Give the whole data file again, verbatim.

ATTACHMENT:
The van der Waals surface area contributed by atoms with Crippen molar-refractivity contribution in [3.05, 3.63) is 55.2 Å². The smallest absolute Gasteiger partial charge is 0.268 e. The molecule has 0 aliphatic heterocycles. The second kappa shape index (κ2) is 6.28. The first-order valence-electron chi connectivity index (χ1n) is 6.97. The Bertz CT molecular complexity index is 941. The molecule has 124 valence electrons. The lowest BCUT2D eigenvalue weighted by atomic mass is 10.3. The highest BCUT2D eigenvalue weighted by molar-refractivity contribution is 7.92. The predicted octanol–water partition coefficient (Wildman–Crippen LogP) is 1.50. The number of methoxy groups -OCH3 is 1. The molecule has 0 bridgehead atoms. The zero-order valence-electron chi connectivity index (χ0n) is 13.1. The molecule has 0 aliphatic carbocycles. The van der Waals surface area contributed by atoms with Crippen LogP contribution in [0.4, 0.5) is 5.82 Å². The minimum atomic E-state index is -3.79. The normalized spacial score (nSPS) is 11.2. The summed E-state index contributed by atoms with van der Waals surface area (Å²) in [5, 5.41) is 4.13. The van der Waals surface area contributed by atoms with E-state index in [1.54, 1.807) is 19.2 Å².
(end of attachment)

The van der Waals surface area contributed by atoms with Crippen molar-refractivity contribution in [3.05, 3.63) is 55.2 Å². The smallest absolute Gasteiger partial charge is 0.268 e. The molecule has 0 aliphatic heterocycles. The second kappa shape index (κ2) is 6.28. The first-order valence-electron chi connectivity index (χ1n) is 6.97. The Bertz CT molecular complexity index is 941. The molecule has 124 valence electrons. The lowest BCUT2D eigenvalue weighted by atomic mass is 10.3. The highest BCUT2D eigenvalue weighted by molar-refractivity contribution is 7.92. The predicted octanol–water partition coefficient (Wildman–Crippen LogP) is 1.50. The number of methoxy groups -OCH3 is 1. The molecule has 0 bridgehead atoms. The zero-order valence-electron chi connectivity index (χ0n) is 13.1. The molecule has 0 aliphatic carbocycles. The van der Waals surface area contributed by atoms with Crippen LogP contribution in [0.4, 0.5) is 5.82 Å². The minimum atomic E-state index is -3.79. The normalized spacial score (nSPS) is 11.2. The summed E-state index contributed by atoms with van der Waals surface area (Å²) in [5, 5.41) is 4.13. The van der Waals surface area contributed by atoms with E-state index in [1.54, 1.807) is 19.2 Å².